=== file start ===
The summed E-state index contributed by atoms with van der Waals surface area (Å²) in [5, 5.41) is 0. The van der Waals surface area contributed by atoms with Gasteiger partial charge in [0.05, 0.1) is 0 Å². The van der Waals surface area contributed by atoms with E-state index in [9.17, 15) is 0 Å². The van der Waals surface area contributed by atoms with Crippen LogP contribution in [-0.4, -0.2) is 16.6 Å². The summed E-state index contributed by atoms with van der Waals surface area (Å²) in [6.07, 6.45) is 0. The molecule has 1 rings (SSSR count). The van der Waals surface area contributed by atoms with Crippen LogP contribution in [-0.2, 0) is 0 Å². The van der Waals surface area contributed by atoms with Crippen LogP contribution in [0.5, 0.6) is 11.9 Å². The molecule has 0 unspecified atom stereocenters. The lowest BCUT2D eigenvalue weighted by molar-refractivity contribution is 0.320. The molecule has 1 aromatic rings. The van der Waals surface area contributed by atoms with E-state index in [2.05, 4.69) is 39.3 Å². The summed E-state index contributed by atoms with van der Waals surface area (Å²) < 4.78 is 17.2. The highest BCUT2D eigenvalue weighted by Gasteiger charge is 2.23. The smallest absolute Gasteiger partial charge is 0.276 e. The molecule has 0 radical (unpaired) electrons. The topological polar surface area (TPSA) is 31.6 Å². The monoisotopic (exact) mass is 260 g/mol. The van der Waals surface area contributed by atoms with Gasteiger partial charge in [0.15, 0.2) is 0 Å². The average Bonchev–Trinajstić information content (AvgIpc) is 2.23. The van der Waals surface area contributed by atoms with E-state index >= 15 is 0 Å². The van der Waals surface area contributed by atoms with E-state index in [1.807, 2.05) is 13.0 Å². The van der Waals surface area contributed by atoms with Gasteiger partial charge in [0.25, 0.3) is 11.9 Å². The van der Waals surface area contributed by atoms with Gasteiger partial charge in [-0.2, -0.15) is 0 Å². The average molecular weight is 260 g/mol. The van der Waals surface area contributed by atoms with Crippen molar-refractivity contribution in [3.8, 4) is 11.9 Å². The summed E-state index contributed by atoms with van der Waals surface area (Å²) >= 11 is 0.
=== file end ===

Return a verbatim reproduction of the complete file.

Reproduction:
The summed E-state index contributed by atoms with van der Waals surface area (Å²) in [5, 5.41) is 0. The van der Waals surface area contributed by atoms with Gasteiger partial charge in [0.05, 0.1) is 0 Å². The van der Waals surface area contributed by atoms with E-state index in [9.17, 15) is 0 Å². The van der Waals surface area contributed by atoms with Crippen LogP contribution in [-0.4, -0.2) is 16.6 Å². The summed E-state index contributed by atoms with van der Waals surface area (Å²) in [6.07, 6.45) is 0. The molecule has 1 rings (SSSR count). The van der Waals surface area contributed by atoms with Crippen LogP contribution in [-0.2, 0) is 0 Å². The van der Waals surface area contributed by atoms with Crippen LogP contribution in [0.5, 0.6) is 11.9 Å². The molecule has 0 unspecified atom stereocenters. The lowest BCUT2D eigenvalue weighted by molar-refractivity contribution is 0.320. The molecule has 1 aromatic rings. The van der Waals surface area contributed by atoms with E-state index in [2.05, 4.69) is 39.3 Å². The summed E-state index contributed by atoms with van der Waals surface area (Å²) < 4.78 is 17.2. The highest BCUT2D eigenvalue weighted by Gasteiger charge is 2.23. The smallest absolute Gasteiger partial charge is 0.276 e. The molecule has 0 radical (unpaired) electrons. The topological polar surface area (TPSA) is 31.6 Å². The monoisotopic (exact) mass is 260 g/mol. The van der Waals surface area contributed by atoms with Gasteiger partial charge in [0.15, 0.2) is 0 Å². The average Bonchev–Trinajstić information content (AvgIpc) is 2.23. The van der Waals surface area contributed by atoms with E-state index >= 15 is 0 Å². The van der Waals surface area contributed by atoms with E-state index in [1.807, 2.05) is 13.0 Å². The van der Waals surface area contributed by atoms with Gasteiger partial charge in [0.25, 0.3) is 11.9 Å². The van der Waals surface area contributed by atoms with Gasteiger partial charge in [-0.2, -0.15) is 0 Å². The average molecular weight is 260 g/mol. The van der Waals surface area contributed by atoms with Crippen molar-refractivity contribution in [3.8, 4) is 11.9 Å². The summed E-state index contributed by atoms with van der Waals surface area (Å²) >= 11 is 0.